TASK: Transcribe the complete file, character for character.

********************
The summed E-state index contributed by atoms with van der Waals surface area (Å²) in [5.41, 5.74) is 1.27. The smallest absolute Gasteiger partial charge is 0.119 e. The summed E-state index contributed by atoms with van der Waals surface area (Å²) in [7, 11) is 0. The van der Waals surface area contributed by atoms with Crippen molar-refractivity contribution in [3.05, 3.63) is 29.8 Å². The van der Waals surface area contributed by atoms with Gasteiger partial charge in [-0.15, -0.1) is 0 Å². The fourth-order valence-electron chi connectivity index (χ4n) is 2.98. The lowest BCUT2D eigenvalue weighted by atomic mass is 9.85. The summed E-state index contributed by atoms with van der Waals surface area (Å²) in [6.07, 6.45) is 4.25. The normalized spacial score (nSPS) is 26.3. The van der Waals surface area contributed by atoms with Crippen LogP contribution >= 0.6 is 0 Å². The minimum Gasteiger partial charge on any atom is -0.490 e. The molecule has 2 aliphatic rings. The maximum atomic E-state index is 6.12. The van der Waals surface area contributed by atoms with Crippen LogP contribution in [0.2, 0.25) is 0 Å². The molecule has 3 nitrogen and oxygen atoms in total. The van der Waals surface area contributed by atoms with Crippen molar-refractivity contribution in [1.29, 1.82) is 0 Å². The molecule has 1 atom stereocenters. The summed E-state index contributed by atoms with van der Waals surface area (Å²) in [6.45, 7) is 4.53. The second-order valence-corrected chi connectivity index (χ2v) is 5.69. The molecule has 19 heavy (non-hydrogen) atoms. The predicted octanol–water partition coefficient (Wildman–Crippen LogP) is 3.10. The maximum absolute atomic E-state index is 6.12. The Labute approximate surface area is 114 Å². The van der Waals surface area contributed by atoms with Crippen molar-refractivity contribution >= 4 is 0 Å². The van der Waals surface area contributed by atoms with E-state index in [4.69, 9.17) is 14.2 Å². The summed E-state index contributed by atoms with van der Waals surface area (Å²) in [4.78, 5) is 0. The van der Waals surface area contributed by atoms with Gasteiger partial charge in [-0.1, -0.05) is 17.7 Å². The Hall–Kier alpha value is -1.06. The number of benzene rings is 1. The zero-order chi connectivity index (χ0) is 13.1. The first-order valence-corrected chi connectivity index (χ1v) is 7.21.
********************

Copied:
The summed E-state index contributed by atoms with van der Waals surface area (Å²) in [5.41, 5.74) is 1.27. The smallest absolute Gasteiger partial charge is 0.119 e. The summed E-state index contributed by atoms with van der Waals surface area (Å²) in [7, 11) is 0. The van der Waals surface area contributed by atoms with Crippen molar-refractivity contribution in [3.05, 3.63) is 29.8 Å². The van der Waals surface area contributed by atoms with Gasteiger partial charge in [-0.15, -0.1) is 0 Å². The fourth-order valence-electron chi connectivity index (χ4n) is 2.98. The lowest BCUT2D eigenvalue weighted by atomic mass is 9.85. The summed E-state index contributed by atoms with van der Waals surface area (Å²) in [6.07, 6.45) is 4.25. The normalized spacial score (nSPS) is 26.3. The van der Waals surface area contributed by atoms with Crippen LogP contribution >= 0.6 is 0 Å². The minimum Gasteiger partial charge on any atom is -0.490 e. The molecule has 2 aliphatic rings. The maximum atomic E-state index is 6.12. The van der Waals surface area contributed by atoms with Crippen LogP contribution in [0.2, 0.25) is 0 Å². The molecule has 3 nitrogen and oxygen atoms in total. The van der Waals surface area contributed by atoms with Crippen molar-refractivity contribution in [1.29, 1.82) is 0 Å². The molecule has 1 atom stereocenters. The summed E-state index contributed by atoms with van der Waals surface area (Å²) in [6.45, 7) is 4.53. The second-order valence-corrected chi connectivity index (χ2v) is 5.69. The molecule has 19 heavy (non-hydrogen) atoms. The predicted octanol–water partition coefficient (Wildman–Crippen LogP) is 3.10. The maximum absolute atomic E-state index is 6.12. The Labute approximate surface area is 114 Å². The van der Waals surface area contributed by atoms with Crippen molar-refractivity contribution >= 4 is 0 Å². The van der Waals surface area contributed by atoms with E-state index in [4.69, 9.17) is 14.2 Å². The summed E-state index contributed by atoms with van der Waals surface area (Å²) in [4.78, 5) is 0. The van der Waals surface area contributed by atoms with Gasteiger partial charge in [-0.1, -0.05) is 17.7 Å². The Hall–Kier alpha value is -1.06. The number of benzene rings is 1. The zero-order chi connectivity index (χ0) is 13.1. The first-order valence-corrected chi connectivity index (χ1v) is 7.21.